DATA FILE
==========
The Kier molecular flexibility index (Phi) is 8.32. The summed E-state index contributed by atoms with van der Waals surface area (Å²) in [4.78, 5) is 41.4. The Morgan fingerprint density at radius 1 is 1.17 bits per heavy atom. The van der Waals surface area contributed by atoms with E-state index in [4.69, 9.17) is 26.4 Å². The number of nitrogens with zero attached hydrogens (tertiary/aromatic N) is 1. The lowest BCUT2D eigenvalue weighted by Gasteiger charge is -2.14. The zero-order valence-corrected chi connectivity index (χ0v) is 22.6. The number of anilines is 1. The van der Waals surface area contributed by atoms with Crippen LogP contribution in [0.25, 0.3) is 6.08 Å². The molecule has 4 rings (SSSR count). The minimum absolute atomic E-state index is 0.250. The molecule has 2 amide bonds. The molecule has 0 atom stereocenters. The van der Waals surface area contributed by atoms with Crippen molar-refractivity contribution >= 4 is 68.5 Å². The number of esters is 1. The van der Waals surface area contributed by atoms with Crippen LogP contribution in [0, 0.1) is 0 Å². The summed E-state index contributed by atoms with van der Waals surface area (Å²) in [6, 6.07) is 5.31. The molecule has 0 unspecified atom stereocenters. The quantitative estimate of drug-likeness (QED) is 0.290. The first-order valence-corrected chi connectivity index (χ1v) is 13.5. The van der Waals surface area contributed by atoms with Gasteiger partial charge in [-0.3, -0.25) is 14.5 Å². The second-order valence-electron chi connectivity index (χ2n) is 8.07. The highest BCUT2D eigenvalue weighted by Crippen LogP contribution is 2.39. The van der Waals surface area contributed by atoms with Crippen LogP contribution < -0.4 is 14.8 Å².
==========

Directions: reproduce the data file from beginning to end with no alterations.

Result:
The Kier molecular flexibility index (Phi) is 8.32. The summed E-state index contributed by atoms with van der Waals surface area (Å²) in [4.78, 5) is 41.4. The Morgan fingerprint density at radius 1 is 1.17 bits per heavy atom. The van der Waals surface area contributed by atoms with E-state index in [4.69, 9.17) is 26.4 Å². The number of nitrogens with zero attached hydrogens (tertiary/aromatic N) is 1. The lowest BCUT2D eigenvalue weighted by Gasteiger charge is -2.14. The zero-order valence-corrected chi connectivity index (χ0v) is 22.6. The number of anilines is 1. The van der Waals surface area contributed by atoms with Crippen LogP contribution in [0.25, 0.3) is 6.08 Å². The molecule has 4 rings (SSSR count). The minimum absolute atomic E-state index is 0.250. The molecule has 2 amide bonds. The molecule has 0 atom stereocenters. The van der Waals surface area contributed by atoms with Crippen molar-refractivity contribution >= 4 is 68.5 Å². The number of esters is 1. The van der Waals surface area contributed by atoms with Crippen LogP contribution in [0, 0.1) is 0 Å². The summed E-state index contributed by atoms with van der Waals surface area (Å²) in [6, 6.07) is 5.31. The molecule has 0 unspecified atom stereocenters. The quantitative estimate of drug-likeness (QED) is 0.290. The first-order valence-corrected chi connectivity index (χ1v) is 13.5. The van der Waals surface area contributed by atoms with Gasteiger partial charge in [-0.3, -0.25) is 14.5 Å². The second-order valence-electron chi connectivity index (χ2n) is 8.07. The highest BCUT2D eigenvalue weighted by Crippen LogP contribution is 2.39. The van der Waals surface area contributed by atoms with Crippen LogP contribution < -0.4 is 14.8 Å².